Willis McGahee became my muse. It sounds weird, I know, but he was the only guy I could really find, the only contemporary of mine who had suffered an injury like mine. At least it seemed to me like mine. McGahee was a running back out of the University of Miami. I didn’t know him. I’ve still never met him to this day, but he really helped me through.
McGahee was kind of like me in some ways. He was considered a lock to be a top five draft pick and to have a strong career. But in the 2003 Fiesta Bowl against Ohio State, he went down and he went down hard. He tore his ACL and MCL, among other injuries, and dropped in the draft to No. 23 when Buffalo picked him. GMs just stopped having confidence in him. I tore my ACL and MCL. I also partially tore the PCL. I dislocated my femur, tibia, and kneecap. Oh, and I chipped my bone up. And I felt like everyone stopped believing in me, too.
After I got hurt, and cut down on watching TV, I just started reading everything I could about Willis McGahee. For him, he actually got tackled. That could happen to him on any play. He plays a contact sport where guys are actively trying to hurt him. For me, it was a little different because I was going for a routine layup, but there was really no contact. I just went up, came down, and my leg snapped. He had a lot more to overcome mentally to get back out on the field than I did on the court. His approach was to just take control of the mental aspect of rehab, at least that’s what I read, and get back on the field. He never thought about the risk involved; he just wanted to play. I just kept thinking, “if he can do this, knowing he’s going to get hit over and over, how can I feel sorry for myself? How can I be worried about another fluke?”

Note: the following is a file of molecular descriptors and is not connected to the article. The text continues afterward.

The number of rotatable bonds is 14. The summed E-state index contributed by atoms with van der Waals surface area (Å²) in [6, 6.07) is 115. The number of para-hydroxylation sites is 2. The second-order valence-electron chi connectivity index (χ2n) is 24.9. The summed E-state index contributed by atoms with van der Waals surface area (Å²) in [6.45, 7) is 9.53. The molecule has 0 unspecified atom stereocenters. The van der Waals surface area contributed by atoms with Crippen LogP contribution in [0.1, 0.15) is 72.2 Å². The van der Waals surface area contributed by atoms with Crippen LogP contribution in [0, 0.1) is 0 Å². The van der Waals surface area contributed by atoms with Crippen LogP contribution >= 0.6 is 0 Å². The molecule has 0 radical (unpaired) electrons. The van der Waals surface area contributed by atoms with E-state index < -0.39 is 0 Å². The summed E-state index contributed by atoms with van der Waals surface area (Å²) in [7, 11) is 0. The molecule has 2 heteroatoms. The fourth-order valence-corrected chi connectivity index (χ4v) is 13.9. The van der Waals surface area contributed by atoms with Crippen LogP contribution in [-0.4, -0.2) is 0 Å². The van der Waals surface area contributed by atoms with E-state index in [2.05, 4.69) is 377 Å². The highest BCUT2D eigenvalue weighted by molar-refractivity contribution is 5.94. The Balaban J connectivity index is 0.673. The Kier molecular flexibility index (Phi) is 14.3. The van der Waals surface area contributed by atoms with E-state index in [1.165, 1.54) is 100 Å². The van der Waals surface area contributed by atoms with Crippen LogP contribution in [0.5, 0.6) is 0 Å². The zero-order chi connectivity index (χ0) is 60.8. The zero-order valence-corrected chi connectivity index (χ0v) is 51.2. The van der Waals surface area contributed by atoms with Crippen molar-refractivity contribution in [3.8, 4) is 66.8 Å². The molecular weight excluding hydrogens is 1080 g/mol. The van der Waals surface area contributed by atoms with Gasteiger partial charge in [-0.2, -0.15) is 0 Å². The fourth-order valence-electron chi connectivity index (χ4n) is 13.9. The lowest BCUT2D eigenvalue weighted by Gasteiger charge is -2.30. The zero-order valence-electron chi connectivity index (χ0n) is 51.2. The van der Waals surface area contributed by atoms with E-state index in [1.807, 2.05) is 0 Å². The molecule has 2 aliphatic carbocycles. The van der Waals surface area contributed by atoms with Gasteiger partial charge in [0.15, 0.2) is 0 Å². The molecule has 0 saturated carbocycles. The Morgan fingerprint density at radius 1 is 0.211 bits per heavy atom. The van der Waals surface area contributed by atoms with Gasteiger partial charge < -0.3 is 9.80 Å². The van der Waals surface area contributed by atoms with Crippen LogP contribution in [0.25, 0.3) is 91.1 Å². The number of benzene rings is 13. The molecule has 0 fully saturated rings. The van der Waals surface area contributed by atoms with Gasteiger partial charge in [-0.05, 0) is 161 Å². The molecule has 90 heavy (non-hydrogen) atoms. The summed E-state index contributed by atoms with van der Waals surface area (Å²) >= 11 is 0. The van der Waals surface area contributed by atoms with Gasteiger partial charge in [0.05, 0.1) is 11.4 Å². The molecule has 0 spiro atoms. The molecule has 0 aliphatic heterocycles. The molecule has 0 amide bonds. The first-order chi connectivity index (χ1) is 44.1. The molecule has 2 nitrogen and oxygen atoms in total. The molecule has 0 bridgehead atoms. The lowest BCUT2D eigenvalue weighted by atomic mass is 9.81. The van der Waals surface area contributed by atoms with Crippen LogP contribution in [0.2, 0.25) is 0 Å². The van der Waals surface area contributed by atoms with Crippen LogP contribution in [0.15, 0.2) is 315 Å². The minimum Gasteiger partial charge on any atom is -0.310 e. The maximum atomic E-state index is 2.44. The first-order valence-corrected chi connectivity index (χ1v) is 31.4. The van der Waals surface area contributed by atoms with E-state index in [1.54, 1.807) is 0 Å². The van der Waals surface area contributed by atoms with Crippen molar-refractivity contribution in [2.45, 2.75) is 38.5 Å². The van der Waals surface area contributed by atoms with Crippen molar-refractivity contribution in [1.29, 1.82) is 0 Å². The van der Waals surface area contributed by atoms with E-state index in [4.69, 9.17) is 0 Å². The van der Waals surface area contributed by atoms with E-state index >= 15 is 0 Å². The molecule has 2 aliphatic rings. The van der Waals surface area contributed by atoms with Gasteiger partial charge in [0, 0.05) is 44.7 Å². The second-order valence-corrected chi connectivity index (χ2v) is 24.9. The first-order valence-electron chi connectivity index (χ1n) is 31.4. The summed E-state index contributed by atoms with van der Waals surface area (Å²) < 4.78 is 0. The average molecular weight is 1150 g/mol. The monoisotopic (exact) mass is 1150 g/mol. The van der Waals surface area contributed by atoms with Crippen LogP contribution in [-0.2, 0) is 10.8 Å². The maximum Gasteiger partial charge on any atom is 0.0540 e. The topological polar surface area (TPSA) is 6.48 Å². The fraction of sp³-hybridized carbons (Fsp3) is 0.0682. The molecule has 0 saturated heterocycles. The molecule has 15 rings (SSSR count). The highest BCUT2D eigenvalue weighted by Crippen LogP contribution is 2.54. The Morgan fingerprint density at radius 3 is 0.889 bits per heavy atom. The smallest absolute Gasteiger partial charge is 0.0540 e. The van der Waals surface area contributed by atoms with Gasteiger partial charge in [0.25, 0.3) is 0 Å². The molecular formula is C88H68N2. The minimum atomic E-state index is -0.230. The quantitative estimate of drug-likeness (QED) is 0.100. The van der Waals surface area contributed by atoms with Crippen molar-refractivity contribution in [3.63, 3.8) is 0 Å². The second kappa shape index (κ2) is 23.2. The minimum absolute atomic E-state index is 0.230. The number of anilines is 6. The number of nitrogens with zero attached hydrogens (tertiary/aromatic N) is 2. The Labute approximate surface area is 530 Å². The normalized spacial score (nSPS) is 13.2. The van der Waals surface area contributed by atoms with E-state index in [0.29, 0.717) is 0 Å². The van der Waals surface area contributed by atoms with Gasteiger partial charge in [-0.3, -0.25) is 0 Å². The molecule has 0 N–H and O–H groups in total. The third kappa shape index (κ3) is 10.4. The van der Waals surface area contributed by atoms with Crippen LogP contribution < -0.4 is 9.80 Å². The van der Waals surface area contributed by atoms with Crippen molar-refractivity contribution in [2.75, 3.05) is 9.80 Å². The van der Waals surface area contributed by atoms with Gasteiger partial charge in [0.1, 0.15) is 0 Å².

It was really interesting for me to see how another athlete took that stance. McGahee never said, “poor me.” He just beasted through it. I once talked to some of the doctors who worked with him — don’t think I’m a stalker; I was just curious! — and he told me about his incredible pain tolerance. He also told me he approached every workout, even if it was just a leg lift or something, like he was an animal, like it was the last workout he’d ever have before finding out if he could play again. So I set out to do the exact same thing.
I thought about reaching out to Willis and asking him for advice, but I felt like just reading about him was enough. He inspired me. I started taking a lot more control over my thoughts and my process after reading about him. Here’s a guy who went from one of the biggest names in his sport to an afterthought, and he never stopped believing. He missed a full year. And then he came back to have a really amazing career in the NFL. By the time I got hurt in 2007, he’d had two full years of 1,000 yards rushing. Now that’s inspiration.
So, I guess what I’m trying to say is … Thanks, Willis.
This is the second in a series of rehab reports by Shaun Livingston and other athletes who have suffered or are suffering from potentially career-ending injuries. You can read Part One of his diary here.